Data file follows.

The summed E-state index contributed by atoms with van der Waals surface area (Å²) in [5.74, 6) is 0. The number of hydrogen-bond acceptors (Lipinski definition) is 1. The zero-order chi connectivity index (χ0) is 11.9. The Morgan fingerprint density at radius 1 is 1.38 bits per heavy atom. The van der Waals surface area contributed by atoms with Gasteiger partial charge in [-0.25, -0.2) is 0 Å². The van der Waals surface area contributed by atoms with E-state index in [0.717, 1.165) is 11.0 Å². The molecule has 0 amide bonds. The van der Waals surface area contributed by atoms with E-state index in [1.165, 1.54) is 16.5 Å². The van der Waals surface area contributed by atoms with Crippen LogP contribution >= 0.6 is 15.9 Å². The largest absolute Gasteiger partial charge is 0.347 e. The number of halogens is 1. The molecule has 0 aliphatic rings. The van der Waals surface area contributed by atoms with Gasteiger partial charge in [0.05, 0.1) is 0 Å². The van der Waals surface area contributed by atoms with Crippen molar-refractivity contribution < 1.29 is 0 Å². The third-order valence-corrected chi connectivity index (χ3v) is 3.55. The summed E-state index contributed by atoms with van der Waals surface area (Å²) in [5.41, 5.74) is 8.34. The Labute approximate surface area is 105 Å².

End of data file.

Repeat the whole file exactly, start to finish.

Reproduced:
The summed E-state index contributed by atoms with van der Waals surface area (Å²) in [5.74, 6) is 0. The number of hydrogen-bond acceptors (Lipinski definition) is 1. The zero-order chi connectivity index (χ0) is 11.9. The Morgan fingerprint density at radius 1 is 1.38 bits per heavy atom. The van der Waals surface area contributed by atoms with Gasteiger partial charge in [-0.25, -0.2) is 0 Å². The van der Waals surface area contributed by atoms with E-state index in [0.717, 1.165) is 11.0 Å². The molecule has 0 amide bonds. The van der Waals surface area contributed by atoms with E-state index in [1.165, 1.54) is 16.5 Å². The van der Waals surface area contributed by atoms with Crippen LogP contribution >= 0.6 is 15.9 Å². The largest absolute Gasteiger partial charge is 0.347 e. The number of halogens is 1. The molecule has 0 aliphatic rings. The van der Waals surface area contributed by atoms with Gasteiger partial charge in [0.05, 0.1) is 0 Å². The van der Waals surface area contributed by atoms with Crippen molar-refractivity contribution < 1.29 is 0 Å². The third-order valence-corrected chi connectivity index (χ3v) is 3.55. The summed E-state index contributed by atoms with van der Waals surface area (Å²) in [5.41, 5.74) is 8.34. The Labute approximate surface area is 105 Å².